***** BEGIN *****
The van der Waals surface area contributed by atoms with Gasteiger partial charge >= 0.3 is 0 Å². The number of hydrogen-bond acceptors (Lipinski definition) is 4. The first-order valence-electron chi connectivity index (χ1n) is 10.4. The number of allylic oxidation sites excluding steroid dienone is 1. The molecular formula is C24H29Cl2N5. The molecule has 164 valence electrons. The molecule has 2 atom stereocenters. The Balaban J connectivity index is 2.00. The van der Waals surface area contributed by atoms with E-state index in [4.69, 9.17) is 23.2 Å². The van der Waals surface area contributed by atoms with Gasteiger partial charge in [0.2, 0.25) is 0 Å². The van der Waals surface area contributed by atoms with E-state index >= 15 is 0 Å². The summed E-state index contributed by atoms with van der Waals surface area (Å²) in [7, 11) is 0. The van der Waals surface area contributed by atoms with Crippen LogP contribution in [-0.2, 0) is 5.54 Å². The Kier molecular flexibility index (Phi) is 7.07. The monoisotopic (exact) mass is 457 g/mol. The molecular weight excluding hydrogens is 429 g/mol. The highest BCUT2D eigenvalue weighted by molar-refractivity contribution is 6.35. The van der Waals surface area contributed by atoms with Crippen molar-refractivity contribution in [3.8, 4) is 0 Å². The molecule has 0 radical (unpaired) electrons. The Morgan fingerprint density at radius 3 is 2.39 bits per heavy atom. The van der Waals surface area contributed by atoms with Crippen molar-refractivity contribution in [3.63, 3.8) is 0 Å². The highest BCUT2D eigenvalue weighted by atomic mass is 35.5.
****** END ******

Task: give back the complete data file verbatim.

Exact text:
The van der Waals surface area contributed by atoms with Gasteiger partial charge >= 0.3 is 0 Å². The number of hydrogen-bond acceptors (Lipinski definition) is 4. The first-order valence-electron chi connectivity index (χ1n) is 10.4. The number of allylic oxidation sites excluding steroid dienone is 1. The molecular formula is C24H29Cl2N5. The molecule has 164 valence electrons. The molecule has 2 atom stereocenters. The Balaban J connectivity index is 2.00. The van der Waals surface area contributed by atoms with E-state index in [4.69, 9.17) is 23.2 Å². The van der Waals surface area contributed by atoms with Gasteiger partial charge in [0.2, 0.25) is 0 Å². The van der Waals surface area contributed by atoms with E-state index >= 15 is 0 Å². The summed E-state index contributed by atoms with van der Waals surface area (Å²) in [7, 11) is 0. The van der Waals surface area contributed by atoms with Crippen LogP contribution in [-0.2, 0) is 5.54 Å². The Kier molecular flexibility index (Phi) is 7.07. The monoisotopic (exact) mass is 457 g/mol. The molecular weight excluding hydrogens is 429 g/mol. The highest BCUT2D eigenvalue weighted by molar-refractivity contribution is 6.35. The van der Waals surface area contributed by atoms with Crippen molar-refractivity contribution in [3.8, 4) is 0 Å². The molecule has 0 radical (unpaired) electrons. The Morgan fingerprint density at radius 3 is 2.39 bits per heavy atom. The van der Waals surface area contributed by atoms with Crippen molar-refractivity contribution in [3.63, 3.8) is 0 Å². The highest BCUT2D eigenvalue weighted by atomic mass is 35.5.